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Taking care of your eye health and monitoring your vision is important. Any time your prescriber measures your prescription for eyeglasses or contact lenses (an exam that is called a refraction), they must give you a copy of your prescription — whether you ask for it or not — at no extra charge. Wherever you choose to buy your glasses or contact lenses, your prescription lets you shop around for the best deal. The FTC enforces the Eyeglass Rule and Contact Lens Rule.

Your Right to Your Prescriptions

You’re entitled to get a copy of your glasses and contact lens prescriptions — whether you ask for them or not. It’s the law. For glasses, your prescriber must give you a copy immediately after you get an eye exam that includes a refraction (the numbers for your prescription), and before they offer to sell you eyeglasses. For contact lenses, they have to give you a copy after your fitting is complete (which may require a follow-up visit after using trial lenses for a few days).

To get your prescriptions, know that your prescriber

  • can’t make you pay an extra fee
  • can’t say you have to buy eyeglasses or contact lenses from them
  • can’t ask you to sign a waiver or liability release

Here’s what to know:

  • You don’t have to buy glasses or contact lenses from the prescriber who performed your refractive examination. You have a right to find the style (for glasses) and price that work for you somewhere else, in person or online. Having a copy of your prescription lets you do that.
  • Your prescriber may offer a digital copy of your prescriptions as a convenience, but you have a right to a paper copy of each of your prescriptions if you want one.
  • For digital copies of your prescriptions, your prescriber has to:
    • make it available to you immediately after the exam or contact lens fitting and before the prescriber offers to sell you glasses or contact lenses;
    • make it available digitally and downloadable for printing — whether by email, text, or a patient portal; and
    • ask you to confirm in writing or on a keypad that you agree with the specific way the prescriptions will be made available to you (email, text, or patient portal). You should contact your prescriber’s office if you change your mind. 
  • If you get a paper copy of your prescription, your prescriber may ask you to confirm receipt in writing or by keypad. This documentation provides a way to confirm that prescribers are complying with the law and releasing prescriptions to their patients. You don’t have to confirm that you got your prescription, and prescribers can’t make you return to the office just to do so before releasing your prescription to you.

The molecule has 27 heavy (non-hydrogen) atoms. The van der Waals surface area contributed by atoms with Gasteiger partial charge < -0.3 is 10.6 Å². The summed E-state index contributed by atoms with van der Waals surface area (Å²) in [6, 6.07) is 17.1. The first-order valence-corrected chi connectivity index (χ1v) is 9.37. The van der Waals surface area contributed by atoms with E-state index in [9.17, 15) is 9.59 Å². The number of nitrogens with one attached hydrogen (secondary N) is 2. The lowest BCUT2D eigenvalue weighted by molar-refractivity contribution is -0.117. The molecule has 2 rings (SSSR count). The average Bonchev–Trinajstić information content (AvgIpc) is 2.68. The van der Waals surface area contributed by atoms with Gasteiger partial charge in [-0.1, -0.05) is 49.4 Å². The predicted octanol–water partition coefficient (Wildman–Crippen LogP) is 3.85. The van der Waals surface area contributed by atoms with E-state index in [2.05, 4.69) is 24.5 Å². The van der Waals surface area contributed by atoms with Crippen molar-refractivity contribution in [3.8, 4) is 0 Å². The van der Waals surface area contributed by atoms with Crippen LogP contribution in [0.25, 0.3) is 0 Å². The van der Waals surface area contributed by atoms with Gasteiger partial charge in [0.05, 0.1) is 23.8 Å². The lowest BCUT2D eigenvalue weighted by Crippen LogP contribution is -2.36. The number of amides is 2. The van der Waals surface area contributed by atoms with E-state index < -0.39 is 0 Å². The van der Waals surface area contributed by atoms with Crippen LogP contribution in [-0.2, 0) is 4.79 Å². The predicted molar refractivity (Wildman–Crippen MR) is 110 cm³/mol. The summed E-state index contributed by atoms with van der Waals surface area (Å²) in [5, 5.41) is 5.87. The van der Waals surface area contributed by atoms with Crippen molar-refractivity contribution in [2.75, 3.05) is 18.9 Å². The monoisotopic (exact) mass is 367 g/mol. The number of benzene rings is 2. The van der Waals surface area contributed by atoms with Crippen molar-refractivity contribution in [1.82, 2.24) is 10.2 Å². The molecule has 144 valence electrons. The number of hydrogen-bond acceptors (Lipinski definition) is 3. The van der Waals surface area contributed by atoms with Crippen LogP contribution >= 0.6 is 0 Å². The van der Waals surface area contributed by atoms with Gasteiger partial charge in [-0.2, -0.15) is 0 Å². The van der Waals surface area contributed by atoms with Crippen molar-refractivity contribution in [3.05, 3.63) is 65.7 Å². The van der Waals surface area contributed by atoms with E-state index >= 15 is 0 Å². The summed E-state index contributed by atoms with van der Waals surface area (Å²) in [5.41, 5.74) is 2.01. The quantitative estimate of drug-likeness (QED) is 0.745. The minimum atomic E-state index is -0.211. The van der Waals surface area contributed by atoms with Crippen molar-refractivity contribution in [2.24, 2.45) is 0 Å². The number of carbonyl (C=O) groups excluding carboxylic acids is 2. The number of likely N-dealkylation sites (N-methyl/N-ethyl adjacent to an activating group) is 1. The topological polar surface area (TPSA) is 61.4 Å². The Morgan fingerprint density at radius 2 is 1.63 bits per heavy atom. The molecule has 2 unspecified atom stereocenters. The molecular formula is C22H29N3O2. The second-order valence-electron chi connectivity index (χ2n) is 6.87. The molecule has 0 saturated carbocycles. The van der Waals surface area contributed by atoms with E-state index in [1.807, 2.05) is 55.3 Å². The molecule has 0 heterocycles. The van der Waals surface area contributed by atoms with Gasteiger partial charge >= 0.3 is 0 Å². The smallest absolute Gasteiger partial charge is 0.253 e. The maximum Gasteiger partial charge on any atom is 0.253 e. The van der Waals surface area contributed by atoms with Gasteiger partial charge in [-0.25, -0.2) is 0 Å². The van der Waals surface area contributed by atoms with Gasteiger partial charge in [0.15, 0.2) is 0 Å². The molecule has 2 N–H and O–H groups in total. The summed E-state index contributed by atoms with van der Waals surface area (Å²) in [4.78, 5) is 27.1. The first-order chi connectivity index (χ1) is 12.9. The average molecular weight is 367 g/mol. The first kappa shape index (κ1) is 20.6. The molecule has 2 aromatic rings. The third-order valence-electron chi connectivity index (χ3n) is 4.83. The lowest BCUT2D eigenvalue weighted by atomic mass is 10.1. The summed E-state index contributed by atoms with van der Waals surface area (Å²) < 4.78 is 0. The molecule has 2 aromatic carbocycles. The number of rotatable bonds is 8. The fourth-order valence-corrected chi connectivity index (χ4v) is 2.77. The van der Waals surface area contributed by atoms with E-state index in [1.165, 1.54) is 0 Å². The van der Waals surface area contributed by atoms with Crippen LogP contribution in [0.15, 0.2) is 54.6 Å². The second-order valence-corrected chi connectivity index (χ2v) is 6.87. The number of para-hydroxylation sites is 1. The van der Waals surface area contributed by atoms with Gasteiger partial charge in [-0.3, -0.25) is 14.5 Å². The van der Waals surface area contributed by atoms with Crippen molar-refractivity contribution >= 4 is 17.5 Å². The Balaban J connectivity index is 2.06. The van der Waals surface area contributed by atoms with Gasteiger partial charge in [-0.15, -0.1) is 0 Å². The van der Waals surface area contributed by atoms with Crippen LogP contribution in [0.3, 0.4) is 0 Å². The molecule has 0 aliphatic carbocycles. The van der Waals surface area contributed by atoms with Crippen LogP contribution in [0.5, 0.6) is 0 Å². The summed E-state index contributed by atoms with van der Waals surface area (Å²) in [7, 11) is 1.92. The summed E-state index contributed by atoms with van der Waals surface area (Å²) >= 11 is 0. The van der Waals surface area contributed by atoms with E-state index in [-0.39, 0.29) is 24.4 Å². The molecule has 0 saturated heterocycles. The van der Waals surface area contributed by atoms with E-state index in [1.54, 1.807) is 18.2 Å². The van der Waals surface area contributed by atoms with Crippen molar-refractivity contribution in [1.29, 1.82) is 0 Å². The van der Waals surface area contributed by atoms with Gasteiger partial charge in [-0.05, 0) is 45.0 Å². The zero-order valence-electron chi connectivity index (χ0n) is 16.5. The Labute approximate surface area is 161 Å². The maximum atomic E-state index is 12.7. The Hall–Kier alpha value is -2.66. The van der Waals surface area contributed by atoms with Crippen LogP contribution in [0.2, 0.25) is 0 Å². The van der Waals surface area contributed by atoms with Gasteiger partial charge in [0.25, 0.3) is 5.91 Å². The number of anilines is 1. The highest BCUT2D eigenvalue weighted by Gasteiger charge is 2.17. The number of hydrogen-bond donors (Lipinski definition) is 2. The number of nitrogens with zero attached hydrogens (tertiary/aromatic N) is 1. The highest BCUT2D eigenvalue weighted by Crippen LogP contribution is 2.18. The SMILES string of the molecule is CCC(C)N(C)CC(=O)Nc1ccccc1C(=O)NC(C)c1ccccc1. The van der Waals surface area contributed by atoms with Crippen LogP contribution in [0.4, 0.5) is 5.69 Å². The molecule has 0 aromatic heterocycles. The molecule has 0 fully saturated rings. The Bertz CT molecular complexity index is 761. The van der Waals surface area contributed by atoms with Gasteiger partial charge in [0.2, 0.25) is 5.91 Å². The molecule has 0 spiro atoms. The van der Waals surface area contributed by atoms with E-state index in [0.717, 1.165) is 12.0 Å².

• You have a right to get an additional copy of your contact lens prescription. If you need another copy of your contact lens prescription, or a business has your permission to get a copy, your prescriber has 40 business hours from the time of the request to send it.
  • Most prescribers charge fees for eye exams. Depending on your eye care needs, eye exams could involve separate fees for an eye health exam, refraction, and contact lens fitting. But the prescriber cannot require you to pay for your exam, contact lens fitting, or evaluation before giving you a copy of your prescription unless they require immediate payment from all eye exam patients. 
  • If you have proof of insurance, it counts as payment for the purpose of determining when a prescription must be given. A prescriber cannot withhold a copy of your prescription for non-payment of the fees that your health insurance should cover. If your health insurance doesn’t cover examination fees, your prescriber may require you to pay those fees before releasing your prescription. Many insurance policies don’t cover contact lens fitting fees and may not cover the refractive exam costs.
  • Other types of eye examinations evaluate the health of your eyes, but do not determine your refraction (the numbers for your prescription). Prescribers are only required to release prescriptions when they have performed an examination that determines your refraction — no matter the purpose of the exam. When an exam does not include your refraction, the prescriber is not required to give you a copy of your prescription. 
  • In some states, your prescriber can charge you for a pupillary distance measurement ― the distance between your pupils. This measurement is needed to fit you for glasses, whether you’re buying in a store or online. A few states require prescribers to include the pupillary distance on the prescription, but most states do not. If a prescriber measures your pupillary distance, but does not give you the measurement, you may be able to get it under the Health Insurance Portability and Accountability Act (HIPAA) or state rules covering access to your medical records.
  • HIPAA doesn’t prevent a prescriber from giving out your prescription. HIPAA protects your medical privacy. But your prescriber can give your prescription to a business that has your permission to get it. In addition, if you ask for your prescription by email, your prescriber cannot use HIPAA as a barrier to sending your prescription electronically.

Buying Contact Lenses

You’re entitled to get a copy of your contact lens prescription from your prescriber when they complete your contact lens “fitting.” They also may ask you to sign a confirmation that you got a copy of your prescription.

Here’s what to know: